Diggs’s greatest idol, however, was not one of New York’s biggest rappers or producers. As a teenager, RZA would devour comic books and could list the names of all superheroes from every comic-book universe. Yet none of them measured up, in his opinion, to the one and only Bruce Lee. RZA’s fascination with the larger-than-life martial arts master was no passing puppy love. In 2020, Diggs, now himself hip hop’s honourable senior, released a song titled Be Like Water, a tribute to Bruce Lee. The title itself is a reference to the master’s best-known teaching and quote, one that became the foundational philosophy of his own martial art, Jeet Kune Do, or “the way of the intercepting fist”.

Emptiness is form

The next group RZA would form – after he was cleared of murder charges and acquitted in 1992 – he called the Wu-Tang Clan, after the sword-fighting style of martial arts developed in China’s Wudang Mountains. It was this small mountain range that gave refuge to Shaolin defectors who broke off from the monastic tradition, disappointed with its approach to kung-fu and meditation through the betterment of the physical form. Those renegade monks founded their own temple that they named after the mountains that housed it. Their school of meditation was an ‘internal kung-fu’ that focused on stillness of the body and mind. In the lyrical world created by Diggs and co., Staten Island became the symbolic Shaolin. To paraphrase the man himself: “We are Wu-Tang because our tongue is our sword, but we come from Shaolin. We try to strike a balance between the body and the spirit. Like yin and yang.”

The ancient Chinese philosophical concept of duality, the two primal opposing forces that universally complement each other in everything that exists, is not something that could be found in hip hop lyrics before Wu-Tang Clan. As a matter of fact, it still is not. But on many different occasions, RZA would repeat that the Clan’s mission was to provide young people in American ghettos with knowledge and wisdom. “If MC Hammer sells ten million records, that don’t mean nothing. That’s just ten million people that are dancing. When Wu Tang sells a million records, that’s a million people that has woke up,” the man behind the Clan said after the release of their debut album.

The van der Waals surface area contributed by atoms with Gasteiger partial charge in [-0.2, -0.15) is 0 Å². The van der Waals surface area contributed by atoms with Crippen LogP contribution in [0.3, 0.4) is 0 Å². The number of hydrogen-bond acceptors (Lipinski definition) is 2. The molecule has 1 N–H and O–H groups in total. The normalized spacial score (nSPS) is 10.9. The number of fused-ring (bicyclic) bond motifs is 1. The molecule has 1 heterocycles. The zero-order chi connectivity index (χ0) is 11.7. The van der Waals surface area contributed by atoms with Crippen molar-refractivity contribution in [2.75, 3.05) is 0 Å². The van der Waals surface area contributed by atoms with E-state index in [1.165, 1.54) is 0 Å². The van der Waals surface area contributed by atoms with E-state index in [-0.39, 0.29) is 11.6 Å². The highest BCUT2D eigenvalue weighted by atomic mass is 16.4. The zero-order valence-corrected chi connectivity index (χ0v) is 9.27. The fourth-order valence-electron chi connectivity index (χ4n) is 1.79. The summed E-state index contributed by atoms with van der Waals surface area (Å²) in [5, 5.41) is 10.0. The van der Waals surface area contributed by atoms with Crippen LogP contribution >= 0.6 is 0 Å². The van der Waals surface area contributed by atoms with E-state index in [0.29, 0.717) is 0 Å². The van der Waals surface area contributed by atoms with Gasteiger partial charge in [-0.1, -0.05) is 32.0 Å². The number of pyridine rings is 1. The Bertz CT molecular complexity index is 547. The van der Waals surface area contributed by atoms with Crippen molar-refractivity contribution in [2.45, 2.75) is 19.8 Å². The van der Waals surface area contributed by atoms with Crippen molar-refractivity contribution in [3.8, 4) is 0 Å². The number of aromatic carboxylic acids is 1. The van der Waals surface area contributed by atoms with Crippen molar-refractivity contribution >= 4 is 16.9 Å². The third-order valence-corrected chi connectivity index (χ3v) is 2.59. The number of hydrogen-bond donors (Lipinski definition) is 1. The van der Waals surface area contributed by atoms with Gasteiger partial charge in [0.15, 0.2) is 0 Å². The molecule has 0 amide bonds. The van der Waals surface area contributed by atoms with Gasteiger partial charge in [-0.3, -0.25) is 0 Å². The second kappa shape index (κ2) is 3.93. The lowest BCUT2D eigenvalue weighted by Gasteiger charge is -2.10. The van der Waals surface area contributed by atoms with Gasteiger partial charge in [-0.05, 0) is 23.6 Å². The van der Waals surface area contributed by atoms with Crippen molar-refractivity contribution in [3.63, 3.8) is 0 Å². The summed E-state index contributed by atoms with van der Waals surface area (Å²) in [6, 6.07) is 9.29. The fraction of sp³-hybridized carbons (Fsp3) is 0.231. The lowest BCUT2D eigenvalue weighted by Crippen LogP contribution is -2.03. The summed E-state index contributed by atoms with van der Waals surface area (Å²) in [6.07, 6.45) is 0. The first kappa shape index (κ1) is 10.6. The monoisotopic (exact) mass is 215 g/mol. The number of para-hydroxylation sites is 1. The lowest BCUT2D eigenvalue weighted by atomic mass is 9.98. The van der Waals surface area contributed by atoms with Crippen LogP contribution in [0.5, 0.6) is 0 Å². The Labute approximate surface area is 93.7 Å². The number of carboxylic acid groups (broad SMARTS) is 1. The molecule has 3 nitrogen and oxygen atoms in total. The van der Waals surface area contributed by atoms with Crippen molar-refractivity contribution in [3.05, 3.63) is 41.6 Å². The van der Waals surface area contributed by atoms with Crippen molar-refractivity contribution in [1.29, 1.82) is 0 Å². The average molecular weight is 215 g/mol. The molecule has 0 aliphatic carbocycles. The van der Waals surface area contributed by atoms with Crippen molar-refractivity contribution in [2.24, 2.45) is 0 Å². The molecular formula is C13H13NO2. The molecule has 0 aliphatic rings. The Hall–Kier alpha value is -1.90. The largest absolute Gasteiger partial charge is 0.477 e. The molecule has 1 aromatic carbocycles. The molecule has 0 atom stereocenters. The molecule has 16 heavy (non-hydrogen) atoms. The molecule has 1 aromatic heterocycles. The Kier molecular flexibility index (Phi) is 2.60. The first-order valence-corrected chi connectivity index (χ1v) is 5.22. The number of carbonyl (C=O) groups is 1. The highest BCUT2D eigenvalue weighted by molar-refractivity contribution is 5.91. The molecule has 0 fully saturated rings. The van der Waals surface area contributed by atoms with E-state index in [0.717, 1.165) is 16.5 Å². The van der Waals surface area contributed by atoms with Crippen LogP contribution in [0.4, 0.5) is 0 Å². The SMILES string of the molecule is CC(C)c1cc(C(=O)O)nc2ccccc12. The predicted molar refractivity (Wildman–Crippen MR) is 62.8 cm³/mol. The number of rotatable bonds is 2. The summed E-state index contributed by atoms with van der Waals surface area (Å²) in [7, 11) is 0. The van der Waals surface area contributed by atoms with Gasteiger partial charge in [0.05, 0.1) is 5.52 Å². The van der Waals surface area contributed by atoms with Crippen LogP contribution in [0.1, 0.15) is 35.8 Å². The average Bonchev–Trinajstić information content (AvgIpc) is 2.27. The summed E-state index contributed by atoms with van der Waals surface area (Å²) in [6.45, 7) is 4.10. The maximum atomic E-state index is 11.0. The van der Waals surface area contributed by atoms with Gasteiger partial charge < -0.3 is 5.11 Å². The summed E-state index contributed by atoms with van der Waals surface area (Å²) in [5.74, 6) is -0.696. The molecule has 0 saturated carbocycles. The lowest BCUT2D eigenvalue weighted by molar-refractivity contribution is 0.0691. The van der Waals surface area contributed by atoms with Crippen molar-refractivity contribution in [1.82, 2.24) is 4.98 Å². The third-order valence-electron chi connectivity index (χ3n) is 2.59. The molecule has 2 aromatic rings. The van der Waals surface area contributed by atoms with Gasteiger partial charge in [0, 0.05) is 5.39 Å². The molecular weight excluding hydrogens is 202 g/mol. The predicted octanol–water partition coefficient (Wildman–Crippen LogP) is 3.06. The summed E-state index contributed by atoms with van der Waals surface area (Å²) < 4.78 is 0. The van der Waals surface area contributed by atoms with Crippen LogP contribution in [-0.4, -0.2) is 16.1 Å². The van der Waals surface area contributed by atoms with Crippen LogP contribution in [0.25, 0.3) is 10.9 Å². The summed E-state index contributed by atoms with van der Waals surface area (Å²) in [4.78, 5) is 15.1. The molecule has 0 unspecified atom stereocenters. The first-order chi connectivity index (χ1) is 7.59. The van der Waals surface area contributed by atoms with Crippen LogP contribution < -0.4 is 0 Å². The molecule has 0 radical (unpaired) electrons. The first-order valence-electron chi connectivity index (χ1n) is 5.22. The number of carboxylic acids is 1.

When Ol’ Dirty Bastard died as a result of overdosing on cocaine and painkillers, the remaining Clan members bade their friend farewell with a song. At the end of the number titled Life Changes, one can hear the sound of a traditional Buddhist gong, after which a friend of the group, Shin Yan Ming, the founder of the Manhattan Shaolin temple, recites the Heart Sutra in Mandarin, famously stating that “Form is empty, emptiness is form.”

Think before you move

Ever since the inception of the Clan, modelled in a way after a league of comic-book superheroes, chess has been an important part of its life and philosophy. Diggs’s love for the game of kings is shared by the other members of the group, most strongly by his cousin and one of the most important figures in the Clan, Gary Grice – GZA.

Grice’s fascination with chess shines through especially in the 2005 album collaboration with DJ Muggs titled Grandmasters. Every song on the album is an allusion to the game – some of the titles speak for themselves: Queen’s Gambit, Advanced Pawns, Exploitation of Mistakes. “I played 78 games one time with Masta Killa [the only Clan member who had no prior rap career but his friends insisted he join the group – author note]. We played – I think it might have taken us like 12 hours. All night. Smoking, drinking. Took a nap for about two hours, got back to it,” GZA said in an interview with Vice.